By Tim Gardner
The Avery County Public School System has adopted a new policy about missed days due to inclement weather during the remainder of the 2018-19 school year, according to the system’s Human Resources Director Ken Townsend.
Despite already missing 12 days of school due to inclement winter weather (as of Tuesday, January 15) so far during this school year, students, faculty and staff members are not projected to lose any of their Easter (Spring) Break, which will run on Good Friday, April 19, and then the following Monday through Friday, April 22-26.
Last week the Avery Board of Education approved a plan for make-up days in the event the county’s public school system has to cancel more days of classes. No days will be made up until the 17th missed day of classes, which would allow for four more days (as of press time) of missed classes.
The Board policy also designates that the 17th missed day of classes would be made up on Memorial Day, May 27, which is the only Federal or State holiday after the scheduled Easter Break. Schools are currently set to be closed on Memorial Day. And the 18th, 19th and 20th day of missed school would be made up on June 5th, 6th and 7th, respectively.
Then if there are more than 20 days of missed school, the Board of Education will revisit the plan and amend it as necessary.
Besides the large number of missed days this academic year, Avery Schools also have had starting times of classes extended by an hour-to-three hours several other days due to inclement winter weather.
Avery Schools are scheduled to be open on Monday, January 21, despite it being a Federal Holiday (Martin Luther King Day), to make up one of the school days already missed.
So far, missed school days will not push up when schools end this year. The current school year is set to close on June 7. However, the actual date the school year ends still will be determined by the weather.
But Townsend said Avery High’s graduation will be held on June 7 regardless what day classes officially end in the school system.
The North Carolina Department of Public Instruction, which governs all public schools in the state, requires that schools close for the 2018-19 year on June 10 regardless of how many days were missed due to inclement weather or other factors.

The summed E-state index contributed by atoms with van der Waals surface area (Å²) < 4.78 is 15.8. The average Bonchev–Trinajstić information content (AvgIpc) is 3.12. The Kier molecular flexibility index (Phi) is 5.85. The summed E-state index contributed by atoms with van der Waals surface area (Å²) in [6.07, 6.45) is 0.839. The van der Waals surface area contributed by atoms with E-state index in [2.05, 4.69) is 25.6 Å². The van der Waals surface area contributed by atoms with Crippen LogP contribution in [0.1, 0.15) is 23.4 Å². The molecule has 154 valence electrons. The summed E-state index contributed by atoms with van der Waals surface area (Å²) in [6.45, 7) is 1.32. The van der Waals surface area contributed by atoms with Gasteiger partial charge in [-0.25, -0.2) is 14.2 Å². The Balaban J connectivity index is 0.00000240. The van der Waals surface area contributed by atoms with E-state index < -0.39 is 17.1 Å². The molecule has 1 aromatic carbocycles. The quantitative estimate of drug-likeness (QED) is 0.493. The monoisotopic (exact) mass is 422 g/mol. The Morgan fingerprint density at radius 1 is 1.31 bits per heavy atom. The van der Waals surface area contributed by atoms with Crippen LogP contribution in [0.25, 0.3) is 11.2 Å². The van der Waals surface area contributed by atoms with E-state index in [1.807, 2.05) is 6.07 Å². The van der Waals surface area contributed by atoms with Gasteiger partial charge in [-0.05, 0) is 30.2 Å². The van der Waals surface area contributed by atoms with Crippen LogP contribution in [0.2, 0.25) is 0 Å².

That is different than years ago when there was no mandatory school closing date as the Department of Public Instruction previously stipulated that its public school students attended 180 days. The total number of days of required attendance was later changed to 185. But that requirement also was changed, and currently requires students to attend classes for 1,080 hours each school year. In emergency situations due to inclement weather, freaks of nature, disasters or other similar happenings, the number of hours students must attend each school year can be lowered to an absolute minimum of 1,025.
Townsend acknowledged that under the terms of the revised policy, it’s easier to make up school time missed by hours instead of whole days because of snow, other bad weather conditions or unusual happenings. He commented: “That state policy revision gives schools systems much more flexibility for making up missed school days and is particularly beneficial for schools in mountain counties like ours (Avery) since we have more snow and bad winter weather than most of the state.”
Townsend added that school also could be held on one or more Saturdays if additional days are missed due to inclement weather to make them up so none of Easter (Spring) Break would be forfeited, although that would be a last resort.
The State Department of Public Instruction allows schools to be open on a Saturday only if they were closed one or more days during that week. By state regulations, North Carolina Public Schools cannot be open for classes more than five days per week.
The longest closing date for students, teachers and staff in Avery County Schools came forty-one years ago during the 1977-78 year when they didn’t shut down until June 27 due to many missed days because of snow from one of the county’s worst winters on record.